Ten must-see villages in Switzerland

In the mountains, among verdant valleys, dotted with ancient bell towers and medieval castles: here are ten villages to visit in Switzerland.

1. Ascona

Located on the northern shore of Lake Maggiore, Ascona is the lowest village in Switzerland, in the vicinity of Locarno: it is therefore in the canton of Ticino, where Italian is the official language. The relaxing strolls along the lakefront, which can be reached by following the small streets that branch off into the old town, which is full of outdoor cafes, make it a popular resort, not least because of its mild climate and Mediterranean flavor. The village has been reported to have been inhabited since prehistoric times: archaeological excavations have revealed in the San Materno area tombs belonging to a necropolis dating from the Bronze and Iron Ages, while remains from the Neolithic period have been found on the hill of San Michele. In the Middle Ages it was an important marketplace protected by castles: the Castello di San Michele, the Castello dei Carcani, and the Castello di San Materno; all that remains of the latter is the Romanesque-era chapel inside whose apse is a fresco depicting Christ. Near Ascona is Monte Verità, where in the early 20th century a colony of reformers was born who spent and spread an alternative life linked to nature, naturism, a vegetarian diet and the unity of body and soul. They included writers, poets, and artists, including Otto Gross, Hermann Hesse, Rainer Maria Rilke, Isadora Duncan, Hans Arp, and many many others. Today the mount houses the seminar center of the Universities of Lucerne and Zurich, and the history of the particular colony is illustrated in a dedicated museum. The village’s old historic center is centered around the Church of St. Peter and Paul, a basilica with a tall bell tower that is the symbol of the village: several works of art are preserved inside, such as frescoes by Pier Francesco Mola and the Coronation of the Virgin altarpiece by Giovanni Serodine. Other places of interest are the church of Santa Maria della Misericordia with scenes from the Old Testament, 15th- and 16th-century frescoes and a Renaissance polyptych; the Papio college with its elegant cloister; and the 17th-century Serodine house, whose facade is richly decorated with stucco, friezes and figures and at the hundred the Virgin and Child. In June, the town hosts JazzAscona, one of the most famous festivals dedicated to jazz and New Orleans Beat.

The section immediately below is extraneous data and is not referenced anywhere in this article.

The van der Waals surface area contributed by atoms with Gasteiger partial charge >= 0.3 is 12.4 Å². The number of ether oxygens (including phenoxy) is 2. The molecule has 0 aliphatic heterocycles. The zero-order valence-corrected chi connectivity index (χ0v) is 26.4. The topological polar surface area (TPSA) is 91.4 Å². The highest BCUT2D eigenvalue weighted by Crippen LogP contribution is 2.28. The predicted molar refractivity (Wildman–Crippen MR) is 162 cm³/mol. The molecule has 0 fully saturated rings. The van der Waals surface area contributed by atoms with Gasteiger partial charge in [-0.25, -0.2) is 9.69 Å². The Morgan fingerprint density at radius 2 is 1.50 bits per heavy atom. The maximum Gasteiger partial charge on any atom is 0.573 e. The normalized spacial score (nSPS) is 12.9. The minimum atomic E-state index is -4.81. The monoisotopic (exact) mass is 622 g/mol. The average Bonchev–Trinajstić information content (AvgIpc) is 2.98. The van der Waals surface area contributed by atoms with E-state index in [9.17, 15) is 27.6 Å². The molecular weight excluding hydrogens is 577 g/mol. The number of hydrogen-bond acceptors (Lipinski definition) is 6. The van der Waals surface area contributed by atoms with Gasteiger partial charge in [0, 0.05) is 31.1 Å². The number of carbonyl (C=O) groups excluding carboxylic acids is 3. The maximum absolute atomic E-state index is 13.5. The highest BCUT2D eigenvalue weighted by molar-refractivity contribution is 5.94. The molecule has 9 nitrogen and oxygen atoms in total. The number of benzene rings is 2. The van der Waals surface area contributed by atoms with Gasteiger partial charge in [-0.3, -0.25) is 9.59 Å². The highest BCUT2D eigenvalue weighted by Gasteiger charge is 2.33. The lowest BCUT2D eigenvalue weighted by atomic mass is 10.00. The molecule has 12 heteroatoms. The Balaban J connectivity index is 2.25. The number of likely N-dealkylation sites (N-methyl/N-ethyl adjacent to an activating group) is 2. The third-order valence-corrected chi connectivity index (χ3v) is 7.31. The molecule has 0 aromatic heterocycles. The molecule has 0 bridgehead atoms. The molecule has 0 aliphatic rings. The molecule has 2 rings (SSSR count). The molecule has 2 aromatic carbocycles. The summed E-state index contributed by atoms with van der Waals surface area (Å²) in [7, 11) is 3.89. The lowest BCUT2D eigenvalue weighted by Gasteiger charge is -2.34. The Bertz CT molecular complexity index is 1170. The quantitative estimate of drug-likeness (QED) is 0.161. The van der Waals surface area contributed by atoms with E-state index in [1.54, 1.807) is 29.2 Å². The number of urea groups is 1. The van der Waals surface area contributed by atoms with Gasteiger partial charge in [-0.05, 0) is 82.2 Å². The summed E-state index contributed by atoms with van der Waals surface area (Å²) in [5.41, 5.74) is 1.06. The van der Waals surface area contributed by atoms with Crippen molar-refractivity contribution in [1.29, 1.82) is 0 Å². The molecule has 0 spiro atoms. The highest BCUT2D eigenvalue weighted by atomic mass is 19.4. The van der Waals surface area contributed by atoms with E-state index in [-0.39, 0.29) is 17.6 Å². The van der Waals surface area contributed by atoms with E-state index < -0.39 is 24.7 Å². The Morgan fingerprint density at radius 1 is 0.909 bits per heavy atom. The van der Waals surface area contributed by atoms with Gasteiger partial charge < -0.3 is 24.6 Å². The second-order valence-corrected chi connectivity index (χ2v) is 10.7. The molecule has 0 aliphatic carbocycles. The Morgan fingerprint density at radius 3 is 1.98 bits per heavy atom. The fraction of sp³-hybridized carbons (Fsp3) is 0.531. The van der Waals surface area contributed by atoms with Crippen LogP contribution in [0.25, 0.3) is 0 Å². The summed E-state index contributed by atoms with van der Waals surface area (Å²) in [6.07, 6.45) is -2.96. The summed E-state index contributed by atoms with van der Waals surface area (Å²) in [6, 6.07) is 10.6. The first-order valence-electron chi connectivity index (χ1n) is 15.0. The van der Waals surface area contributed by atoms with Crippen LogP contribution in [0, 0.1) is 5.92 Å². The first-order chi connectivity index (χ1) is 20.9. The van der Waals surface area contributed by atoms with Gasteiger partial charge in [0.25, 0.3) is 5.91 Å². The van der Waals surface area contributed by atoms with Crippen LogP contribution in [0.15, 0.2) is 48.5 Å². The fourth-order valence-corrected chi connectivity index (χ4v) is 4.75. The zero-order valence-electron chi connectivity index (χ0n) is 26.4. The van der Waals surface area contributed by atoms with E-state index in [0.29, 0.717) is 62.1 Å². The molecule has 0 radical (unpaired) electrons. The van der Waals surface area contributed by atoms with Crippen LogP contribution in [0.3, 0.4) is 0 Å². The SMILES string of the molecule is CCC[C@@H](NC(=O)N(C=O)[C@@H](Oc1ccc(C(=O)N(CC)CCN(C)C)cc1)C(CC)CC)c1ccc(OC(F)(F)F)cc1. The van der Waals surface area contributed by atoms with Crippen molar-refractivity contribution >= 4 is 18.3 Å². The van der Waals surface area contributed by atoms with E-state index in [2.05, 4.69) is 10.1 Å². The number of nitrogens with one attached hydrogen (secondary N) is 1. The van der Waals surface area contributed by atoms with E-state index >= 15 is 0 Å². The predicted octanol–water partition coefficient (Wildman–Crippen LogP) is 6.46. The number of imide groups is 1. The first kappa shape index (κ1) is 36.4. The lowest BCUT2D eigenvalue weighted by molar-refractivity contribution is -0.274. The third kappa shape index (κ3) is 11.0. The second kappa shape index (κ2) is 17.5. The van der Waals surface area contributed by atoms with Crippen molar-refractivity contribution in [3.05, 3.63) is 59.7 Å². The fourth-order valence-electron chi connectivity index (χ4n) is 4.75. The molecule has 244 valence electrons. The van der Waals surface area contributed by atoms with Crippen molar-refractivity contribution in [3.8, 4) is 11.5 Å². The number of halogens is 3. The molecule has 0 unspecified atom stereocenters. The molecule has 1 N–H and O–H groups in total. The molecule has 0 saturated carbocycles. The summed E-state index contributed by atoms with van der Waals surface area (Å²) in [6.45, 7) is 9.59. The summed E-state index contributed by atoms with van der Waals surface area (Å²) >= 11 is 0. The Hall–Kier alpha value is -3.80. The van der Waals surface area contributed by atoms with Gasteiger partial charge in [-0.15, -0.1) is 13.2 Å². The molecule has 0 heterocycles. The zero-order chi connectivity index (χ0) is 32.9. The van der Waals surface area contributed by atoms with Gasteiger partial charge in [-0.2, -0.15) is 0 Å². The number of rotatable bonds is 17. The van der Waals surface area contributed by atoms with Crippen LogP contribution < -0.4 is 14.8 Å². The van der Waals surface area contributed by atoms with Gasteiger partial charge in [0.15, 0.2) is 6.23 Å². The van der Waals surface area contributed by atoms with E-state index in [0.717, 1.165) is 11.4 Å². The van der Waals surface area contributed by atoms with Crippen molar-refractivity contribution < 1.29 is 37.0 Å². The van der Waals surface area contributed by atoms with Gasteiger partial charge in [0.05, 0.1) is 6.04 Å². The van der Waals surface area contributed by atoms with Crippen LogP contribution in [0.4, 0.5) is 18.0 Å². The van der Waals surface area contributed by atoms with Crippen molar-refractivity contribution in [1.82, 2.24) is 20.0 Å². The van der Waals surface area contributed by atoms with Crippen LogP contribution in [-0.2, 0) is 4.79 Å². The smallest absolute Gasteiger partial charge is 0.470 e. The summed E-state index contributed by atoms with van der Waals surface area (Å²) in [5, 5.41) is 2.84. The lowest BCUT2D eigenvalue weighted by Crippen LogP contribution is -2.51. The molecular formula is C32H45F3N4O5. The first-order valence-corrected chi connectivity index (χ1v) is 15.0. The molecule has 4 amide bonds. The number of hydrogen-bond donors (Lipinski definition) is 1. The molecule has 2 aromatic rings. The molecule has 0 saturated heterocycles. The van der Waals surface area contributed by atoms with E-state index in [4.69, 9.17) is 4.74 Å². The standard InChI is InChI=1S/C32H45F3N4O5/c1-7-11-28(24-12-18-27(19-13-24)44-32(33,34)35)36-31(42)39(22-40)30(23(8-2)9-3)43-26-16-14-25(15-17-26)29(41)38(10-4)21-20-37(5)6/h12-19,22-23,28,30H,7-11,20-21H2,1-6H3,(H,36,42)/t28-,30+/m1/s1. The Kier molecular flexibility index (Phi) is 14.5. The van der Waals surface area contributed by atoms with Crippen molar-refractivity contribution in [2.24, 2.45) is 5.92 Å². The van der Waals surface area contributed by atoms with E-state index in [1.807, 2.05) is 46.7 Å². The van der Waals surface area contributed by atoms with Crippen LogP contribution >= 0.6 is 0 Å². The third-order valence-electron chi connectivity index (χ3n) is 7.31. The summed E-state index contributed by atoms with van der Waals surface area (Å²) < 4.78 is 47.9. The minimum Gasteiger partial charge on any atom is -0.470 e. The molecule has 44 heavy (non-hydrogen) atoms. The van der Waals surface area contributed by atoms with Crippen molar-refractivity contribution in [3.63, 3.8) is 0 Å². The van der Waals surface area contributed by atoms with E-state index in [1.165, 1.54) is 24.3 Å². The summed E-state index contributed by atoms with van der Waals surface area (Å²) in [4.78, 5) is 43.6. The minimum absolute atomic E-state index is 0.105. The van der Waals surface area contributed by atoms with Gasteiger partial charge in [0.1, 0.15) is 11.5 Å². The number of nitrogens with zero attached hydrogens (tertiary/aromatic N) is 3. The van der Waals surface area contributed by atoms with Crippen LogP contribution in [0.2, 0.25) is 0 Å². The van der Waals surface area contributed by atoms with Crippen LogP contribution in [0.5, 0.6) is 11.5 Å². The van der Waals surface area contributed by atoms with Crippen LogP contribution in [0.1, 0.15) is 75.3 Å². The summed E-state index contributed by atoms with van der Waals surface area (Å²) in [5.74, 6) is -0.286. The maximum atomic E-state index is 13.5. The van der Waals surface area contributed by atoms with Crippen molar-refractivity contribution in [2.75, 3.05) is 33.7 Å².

2. Avenches